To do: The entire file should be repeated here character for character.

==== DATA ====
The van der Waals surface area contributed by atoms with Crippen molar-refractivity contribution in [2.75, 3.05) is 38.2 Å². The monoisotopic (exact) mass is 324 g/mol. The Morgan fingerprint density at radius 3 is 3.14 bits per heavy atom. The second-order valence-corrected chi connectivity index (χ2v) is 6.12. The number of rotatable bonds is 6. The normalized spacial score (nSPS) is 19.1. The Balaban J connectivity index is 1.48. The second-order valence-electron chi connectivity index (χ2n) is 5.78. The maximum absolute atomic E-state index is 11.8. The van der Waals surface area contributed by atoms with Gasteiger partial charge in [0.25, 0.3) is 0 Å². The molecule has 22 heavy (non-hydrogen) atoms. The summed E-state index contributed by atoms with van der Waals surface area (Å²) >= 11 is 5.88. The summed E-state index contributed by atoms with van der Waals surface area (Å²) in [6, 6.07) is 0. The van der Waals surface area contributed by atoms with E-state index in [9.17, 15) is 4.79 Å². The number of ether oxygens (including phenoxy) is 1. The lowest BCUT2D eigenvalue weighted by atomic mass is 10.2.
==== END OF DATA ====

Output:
The van der Waals surface area contributed by atoms with Crippen molar-refractivity contribution in [2.75, 3.05) is 38.2 Å². The monoisotopic (exact) mass is 324 g/mol. The Morgan fingerprint density at radius 3 is 3.14 bits per heavy atom. The second-order valence-corrected chi connectivity index (χ2v) is 6.12. The number of rotatable bonds is 6. The normalized spacial score (nSPS) is 19.1. The Balaban J connectivity index is 1.48. The second-order valence-electron chi connectivity index (χ2n) is 5.78. The maximum absolute atomic E-state index is 11.8. The van der Waals surface area contributed by atoms with Gasteiger partial charge in [0.25, 0.3) is 0 Å². The molecule has 22 heavy (non-hydrogen) atoms. The summed E-state index contributed by atoms with van der Waals surface area (Å²) >= 11 is 5.88. The summed E-state index contributed by atoms with van der Waals surface area (Å²) in [6, 6.07) is 0. The van der Waals surface area contributed by atoms with E-state index in [9.17, 15) is 4.79 Å². The number of ether oxygens (including phenoxy) is 1. The lowest BCUT2D eigenvalue weighted by atomic mass is 10.2.